Sightly OT: Re: [unisog] University virus-writing course?

Phillip G Deneault deneault at WPI.EDU
Thu May 29 00:59:13 GMT 2003

I had a professor who was interested in creating a research project.  It 
was to be a grand security system encompassing dynamic intrusion 
detection, malware defeating agents, and some kind of unspecified 
central management system.  I read his proposals and his timetables.  At 
its peak, the project would employ or involve no less than 20 people 
including about a dozen grad students, several full time staff members, 
and about a half-dozen faculity.  The project would run its course over 
four years.

I was highly skeptical.  

Besides being alot of work without any clear method of getting there and 
besides the timetable which seemed to pivot on the idea that nothing ever 
changes and no problems will ever occur, I was concerned with the content 
of the project.  Although many qualified people work on these topics 
everyday, there's so much involved with these topics that a project of 
this magnitude becomes very big very quickly.

To magnify the problem, our computer science program(which would be
working on this project) doesn't cover security at all.  We have two
graduate classes on the topic, and only a single lecture of a 4000-level
undergrad class in Operating Systems covers security.  Despite many people
pointing out this deficiency, things do not seem to be changing anytime
soon.  The faculity which would be working on this project are not well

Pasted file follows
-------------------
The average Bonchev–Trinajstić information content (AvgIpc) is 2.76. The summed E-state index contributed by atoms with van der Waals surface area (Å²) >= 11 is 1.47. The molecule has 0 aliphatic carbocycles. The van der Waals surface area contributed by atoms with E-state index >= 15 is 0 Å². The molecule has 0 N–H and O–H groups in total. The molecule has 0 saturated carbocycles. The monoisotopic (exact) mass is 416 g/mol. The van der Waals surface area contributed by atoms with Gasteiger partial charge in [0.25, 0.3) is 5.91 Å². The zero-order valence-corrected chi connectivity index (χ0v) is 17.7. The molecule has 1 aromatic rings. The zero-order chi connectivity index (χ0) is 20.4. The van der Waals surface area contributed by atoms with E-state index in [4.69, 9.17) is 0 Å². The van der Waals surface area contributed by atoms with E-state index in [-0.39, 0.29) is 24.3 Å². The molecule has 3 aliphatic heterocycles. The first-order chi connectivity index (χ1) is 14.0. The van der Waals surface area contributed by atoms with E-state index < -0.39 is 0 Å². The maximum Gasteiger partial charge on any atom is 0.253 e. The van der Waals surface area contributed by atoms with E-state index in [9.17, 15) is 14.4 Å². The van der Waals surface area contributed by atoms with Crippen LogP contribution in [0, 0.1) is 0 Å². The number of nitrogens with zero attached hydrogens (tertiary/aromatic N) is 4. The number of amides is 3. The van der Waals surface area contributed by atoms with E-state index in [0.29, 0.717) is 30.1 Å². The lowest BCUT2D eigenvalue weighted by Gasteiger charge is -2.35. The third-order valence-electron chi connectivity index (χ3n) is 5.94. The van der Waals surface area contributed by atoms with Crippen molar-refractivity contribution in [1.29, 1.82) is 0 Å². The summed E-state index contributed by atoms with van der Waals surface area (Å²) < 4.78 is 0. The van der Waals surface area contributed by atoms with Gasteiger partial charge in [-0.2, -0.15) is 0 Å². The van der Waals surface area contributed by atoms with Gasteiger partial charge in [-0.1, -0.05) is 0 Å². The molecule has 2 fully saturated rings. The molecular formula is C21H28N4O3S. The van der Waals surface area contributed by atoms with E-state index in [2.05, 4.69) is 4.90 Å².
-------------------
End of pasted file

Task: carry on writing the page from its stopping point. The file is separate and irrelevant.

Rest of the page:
versed in security themselves(except of course for the project proposer,
although I'm not too sure of his abilities either).

Now all this would be fine as long as they stay inside of the campus 
network(and preferably their own isolated network).  However the project 
has made strides to team up with other universities and companies to 
attack and counter-attack each other that test systems and sub-systems of 
the project.  This is the problem I have.  I'm concerned that untrained 
students will be attacking systems on both sides with all the sublity of 
a machine-gun.  

If they miss(mistyping an IP), or students on either side try to attack
other unrelated systems(DNS, switches, routers, or other hosts) in an
attempt to disable or break into the project, I'll need to block those 
sites and point out the fact that the project is in violation of our AUP, 
not to mention clean up the mess.  I'd rather not do that and head of the 
problem at the pass.

Does anyone have any thoughts this problem?  Does anyone think this is 
lunacy or that I'm way off base?  I'd like people's 2 cents if they've 
come across this problem before and possibly what they did to solve it.

Thanks in advance.

Phil Deneault     "We work in the dark, We do what we can,
deneault at   We give what we have. Our doubt is our passion,
WPI NetOps         and our passion is our task. The rest is the
InfoSec            maddness of art." - Henry James

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